Whose benefits? Whose rights? Negotiating rights and interests amongst Indigenous native title parties

issue paper cover
Apr, 2005
Editor/s: 
Product type: 
Issues paper
Volume title: 
Whose benefits? Whose rights? Negotiating rights and interests amongst Indigenous native title parties
Volume number: 
3:2

Differing understandings of rights and interests pose a problem in the Native Title arena that should be addressed to improve native title practice and mitigate often-severe negative impacts upon Indigenous groups. In this paper, Toni Bauman examines issues around the uneasy intersection of competing meanings of individual and collective human rights, rights and interests as they may be interpreted under the Native Title Act 1993 (NTA) and rights and interests as they are approached in Native Title mediation.

The paper suggests that prior to any substantive negotiations taking place, it is necessary for Indigenous parties to negotiate a framework for Indigenous decision-making and conflict management processes in relation to particular local contexts and proposals. It concludes that the exploration of the relational idea of ‘fields of inter-subjectivities’ might provide an appropriate starting point for theorising conflict management and decision-making amongst Indigenous peoples and a basis for developing policy and designing related processes. This is as opposed to a view of rights and interests in terms of a social ontology of groups and individuals in a liberal positivist discourse where rights are seen to be absolute and groups as homogenous.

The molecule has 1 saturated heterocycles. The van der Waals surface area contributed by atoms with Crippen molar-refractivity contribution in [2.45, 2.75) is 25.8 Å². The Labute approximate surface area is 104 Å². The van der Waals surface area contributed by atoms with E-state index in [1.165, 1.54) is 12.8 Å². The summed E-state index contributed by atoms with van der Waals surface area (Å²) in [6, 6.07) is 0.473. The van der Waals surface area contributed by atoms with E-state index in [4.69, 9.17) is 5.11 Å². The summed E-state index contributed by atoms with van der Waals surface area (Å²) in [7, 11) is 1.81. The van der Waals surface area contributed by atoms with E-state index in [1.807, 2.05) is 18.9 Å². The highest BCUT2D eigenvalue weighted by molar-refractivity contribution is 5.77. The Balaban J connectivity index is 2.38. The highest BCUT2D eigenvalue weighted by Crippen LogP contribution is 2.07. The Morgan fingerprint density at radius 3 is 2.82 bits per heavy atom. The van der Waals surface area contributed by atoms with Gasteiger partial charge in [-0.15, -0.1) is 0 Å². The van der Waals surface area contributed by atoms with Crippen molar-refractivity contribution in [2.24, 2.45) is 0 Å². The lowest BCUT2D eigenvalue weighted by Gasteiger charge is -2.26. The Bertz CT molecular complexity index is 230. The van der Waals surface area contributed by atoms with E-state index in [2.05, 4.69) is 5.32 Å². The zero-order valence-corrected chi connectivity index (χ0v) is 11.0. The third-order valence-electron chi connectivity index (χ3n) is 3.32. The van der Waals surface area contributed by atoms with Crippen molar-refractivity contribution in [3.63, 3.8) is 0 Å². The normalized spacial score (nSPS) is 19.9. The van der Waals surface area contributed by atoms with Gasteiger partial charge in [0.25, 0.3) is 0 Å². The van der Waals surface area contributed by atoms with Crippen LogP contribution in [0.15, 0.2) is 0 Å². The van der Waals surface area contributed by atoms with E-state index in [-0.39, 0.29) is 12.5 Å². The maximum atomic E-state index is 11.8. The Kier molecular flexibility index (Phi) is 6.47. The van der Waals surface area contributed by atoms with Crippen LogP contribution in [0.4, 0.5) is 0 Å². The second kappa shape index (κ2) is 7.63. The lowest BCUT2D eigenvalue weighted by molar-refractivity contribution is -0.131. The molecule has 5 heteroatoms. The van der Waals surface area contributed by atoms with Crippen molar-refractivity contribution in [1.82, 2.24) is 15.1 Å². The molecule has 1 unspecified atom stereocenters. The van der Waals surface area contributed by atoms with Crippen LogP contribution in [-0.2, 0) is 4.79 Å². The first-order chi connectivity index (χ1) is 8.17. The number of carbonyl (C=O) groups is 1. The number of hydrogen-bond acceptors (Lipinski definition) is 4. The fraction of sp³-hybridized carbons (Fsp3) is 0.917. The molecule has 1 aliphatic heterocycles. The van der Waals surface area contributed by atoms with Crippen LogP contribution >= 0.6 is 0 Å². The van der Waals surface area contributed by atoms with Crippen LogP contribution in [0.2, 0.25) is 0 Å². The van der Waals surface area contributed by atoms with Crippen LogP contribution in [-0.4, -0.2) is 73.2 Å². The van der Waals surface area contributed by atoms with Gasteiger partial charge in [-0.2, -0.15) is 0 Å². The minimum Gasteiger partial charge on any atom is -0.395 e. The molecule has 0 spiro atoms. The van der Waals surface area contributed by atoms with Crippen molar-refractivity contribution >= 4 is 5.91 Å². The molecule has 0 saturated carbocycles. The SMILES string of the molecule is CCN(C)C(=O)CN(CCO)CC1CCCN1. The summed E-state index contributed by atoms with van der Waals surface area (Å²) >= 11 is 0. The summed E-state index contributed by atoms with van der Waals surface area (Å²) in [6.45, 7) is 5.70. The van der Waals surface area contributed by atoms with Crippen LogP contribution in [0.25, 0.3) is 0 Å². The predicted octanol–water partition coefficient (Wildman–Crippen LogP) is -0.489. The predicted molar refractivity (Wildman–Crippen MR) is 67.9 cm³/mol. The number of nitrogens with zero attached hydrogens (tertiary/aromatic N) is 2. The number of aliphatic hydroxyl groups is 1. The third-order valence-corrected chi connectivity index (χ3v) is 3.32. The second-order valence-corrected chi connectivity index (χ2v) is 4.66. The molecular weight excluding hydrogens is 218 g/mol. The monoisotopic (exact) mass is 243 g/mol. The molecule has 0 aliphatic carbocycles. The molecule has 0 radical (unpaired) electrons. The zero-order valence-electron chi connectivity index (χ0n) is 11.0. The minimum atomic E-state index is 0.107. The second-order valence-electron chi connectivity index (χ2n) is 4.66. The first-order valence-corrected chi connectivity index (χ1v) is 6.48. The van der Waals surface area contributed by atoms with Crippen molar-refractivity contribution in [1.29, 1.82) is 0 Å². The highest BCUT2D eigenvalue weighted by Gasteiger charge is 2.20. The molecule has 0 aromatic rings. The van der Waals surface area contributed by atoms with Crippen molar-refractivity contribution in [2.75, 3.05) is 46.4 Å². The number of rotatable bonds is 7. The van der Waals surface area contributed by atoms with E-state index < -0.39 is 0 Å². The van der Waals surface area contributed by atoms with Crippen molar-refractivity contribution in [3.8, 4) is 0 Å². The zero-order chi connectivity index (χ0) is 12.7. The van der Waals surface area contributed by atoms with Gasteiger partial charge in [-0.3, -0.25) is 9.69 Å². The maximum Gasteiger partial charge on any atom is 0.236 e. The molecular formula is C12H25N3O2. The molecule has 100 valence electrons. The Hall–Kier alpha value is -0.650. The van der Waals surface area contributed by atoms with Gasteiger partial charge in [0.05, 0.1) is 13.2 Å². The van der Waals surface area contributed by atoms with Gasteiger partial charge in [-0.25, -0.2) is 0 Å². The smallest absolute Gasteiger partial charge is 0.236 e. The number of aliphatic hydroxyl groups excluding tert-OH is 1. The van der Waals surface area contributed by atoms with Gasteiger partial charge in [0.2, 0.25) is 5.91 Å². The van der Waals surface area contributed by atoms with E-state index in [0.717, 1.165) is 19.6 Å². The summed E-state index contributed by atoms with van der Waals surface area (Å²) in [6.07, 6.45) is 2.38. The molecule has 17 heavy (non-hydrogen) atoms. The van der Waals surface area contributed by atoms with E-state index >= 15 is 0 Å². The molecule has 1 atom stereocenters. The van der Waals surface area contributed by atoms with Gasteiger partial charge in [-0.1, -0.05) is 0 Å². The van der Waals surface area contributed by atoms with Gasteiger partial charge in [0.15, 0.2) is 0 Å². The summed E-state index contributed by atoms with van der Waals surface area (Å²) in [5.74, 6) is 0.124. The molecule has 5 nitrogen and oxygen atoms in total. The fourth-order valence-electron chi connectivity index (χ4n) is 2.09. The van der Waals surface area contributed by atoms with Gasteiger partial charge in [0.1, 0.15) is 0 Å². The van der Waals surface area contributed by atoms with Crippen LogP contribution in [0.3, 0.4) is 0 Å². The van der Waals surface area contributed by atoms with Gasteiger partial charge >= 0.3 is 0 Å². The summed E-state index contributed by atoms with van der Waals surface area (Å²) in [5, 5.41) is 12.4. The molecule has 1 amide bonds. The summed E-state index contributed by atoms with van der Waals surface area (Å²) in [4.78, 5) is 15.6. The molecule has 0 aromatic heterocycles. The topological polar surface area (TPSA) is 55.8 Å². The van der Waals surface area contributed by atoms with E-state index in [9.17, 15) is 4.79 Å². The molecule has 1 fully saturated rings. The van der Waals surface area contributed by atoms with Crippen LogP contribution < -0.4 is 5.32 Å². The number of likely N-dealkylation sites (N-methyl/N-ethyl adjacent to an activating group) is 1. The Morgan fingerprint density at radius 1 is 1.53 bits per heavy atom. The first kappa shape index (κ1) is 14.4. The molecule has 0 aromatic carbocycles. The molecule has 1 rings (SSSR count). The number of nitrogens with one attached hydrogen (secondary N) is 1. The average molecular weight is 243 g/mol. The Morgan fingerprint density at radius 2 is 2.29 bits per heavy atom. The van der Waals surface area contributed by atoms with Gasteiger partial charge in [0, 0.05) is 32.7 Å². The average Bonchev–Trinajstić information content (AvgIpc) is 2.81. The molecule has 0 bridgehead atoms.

Journal title: 
Land, rights, laws: Issues of Native Title
Last reviewed: 21 Jul 2017